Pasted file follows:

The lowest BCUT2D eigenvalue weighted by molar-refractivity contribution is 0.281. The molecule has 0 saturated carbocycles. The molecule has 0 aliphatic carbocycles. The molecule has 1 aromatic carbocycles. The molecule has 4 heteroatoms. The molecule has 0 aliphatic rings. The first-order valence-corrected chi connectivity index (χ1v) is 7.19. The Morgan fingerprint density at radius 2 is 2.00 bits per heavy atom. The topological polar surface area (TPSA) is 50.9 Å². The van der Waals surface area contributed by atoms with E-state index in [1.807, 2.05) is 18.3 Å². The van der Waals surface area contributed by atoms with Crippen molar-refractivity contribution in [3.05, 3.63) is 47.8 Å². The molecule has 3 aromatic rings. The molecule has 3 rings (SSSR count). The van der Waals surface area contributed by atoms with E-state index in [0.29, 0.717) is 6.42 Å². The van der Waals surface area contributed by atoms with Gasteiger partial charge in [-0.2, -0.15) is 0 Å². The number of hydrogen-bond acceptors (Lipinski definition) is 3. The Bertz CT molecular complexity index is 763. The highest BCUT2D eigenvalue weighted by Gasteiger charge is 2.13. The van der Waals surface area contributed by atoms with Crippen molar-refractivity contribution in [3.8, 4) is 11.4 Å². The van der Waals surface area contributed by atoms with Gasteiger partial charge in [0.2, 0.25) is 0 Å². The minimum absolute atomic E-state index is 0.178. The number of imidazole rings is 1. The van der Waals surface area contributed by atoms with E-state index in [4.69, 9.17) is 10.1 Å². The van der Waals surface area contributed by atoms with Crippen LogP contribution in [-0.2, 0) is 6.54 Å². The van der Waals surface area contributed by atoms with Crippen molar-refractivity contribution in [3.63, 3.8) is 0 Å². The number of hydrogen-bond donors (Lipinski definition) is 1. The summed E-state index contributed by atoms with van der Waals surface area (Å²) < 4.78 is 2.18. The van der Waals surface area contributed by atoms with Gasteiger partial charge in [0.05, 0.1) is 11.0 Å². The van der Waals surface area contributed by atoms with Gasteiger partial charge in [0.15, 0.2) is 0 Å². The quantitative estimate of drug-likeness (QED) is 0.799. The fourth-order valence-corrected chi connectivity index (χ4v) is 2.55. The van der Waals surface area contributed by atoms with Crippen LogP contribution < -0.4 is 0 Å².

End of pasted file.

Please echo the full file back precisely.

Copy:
The lowest BCUT2D eigenvalue weighted by molar-refractivity contribution is 0.281. The molecule has 0 saturated carbocycles. The molecule has 0 aliphatic carbocycles. The molecule has 1 aromatic carbocycles. The molecule has 4 heteroatoms. The molecule has 0 aliphatic rings. The first-order valence-corrected chi connectivity index (χ1v) is 7.19. The Morgan fingerprint density at radius 2 is 2.00 bits per heavy atom. The topological polar surface area (TPSA) is 50.9 Å². The van der Waals surface area contributed by atoms with E-state index in [1.807, 2.05) is 18.3 Å². The van der Waals surface area contributed by atoms with Crippen molar-refractivity contribution in [3.05, 3.63) is 47.8 Å². The molecule has 3 aromatic rings. The molecule has 3 rings (SSSR count). The van der Waals surface area contributed by atoms with E-state index in [0.29, 0.717) is 6.42 Å². The van der Waals surface area contributed by atoms with Gasteiger partial charge in [-0.2, -0.15) is 0 Å². The number of hydrogen-bond acceptors (Lipinski definition) is 3. The Bertz CT molecular complexity index is 763. The highest BCUT2D eigenvalue weighted by Gasteiger charge is 2.13. The van der Waals surface area contributed by atoms with Crippen molar-refractivity contribution in [3.8, 4) is 11.4 Å². The van der Waals surface area contributed by atoms with Gasteiger partial charge in [0.2, 0.25) is 0 Å². The minimum absolute atomic E-state index is 0.178. The number of imidazole rings is 1. The van der Waals surface area contributed by atoms with E-state index in [4.69, 9.17) is 10.1 Å². The van der Waals surface area contributed by atoms with Crippen LogP contribution in [-0.2, 0) is 6.54 Å². The van der Waals surface area contributed by atoms with Crippen molar-refractivity contribution in [3.63, 3.8) is 0 Å². The number of hydrogen-bond donors (Lipinski definition) is 1. The summed E-state index contributed by atoms with van der Waals surface area (Å²) < 4.78 is 2.18. The van der Waals surface area contributed by atoms with Gasteiger partial charge in [0.05, 0.1) is 11.0 Å². The van der Waals surface area contributed by atoms with Gasteiger partial charge in [0.15, 0.2) is 0 Å². The quantitative estimate of drug-likeness (QED) is 0.799. The fourth-order valence-corrected chi connectivity index (χ4v) is 2.55. The van der Waals surface area contributed by atoms with Crippen LogP contribution < -0.4 is 0 Å².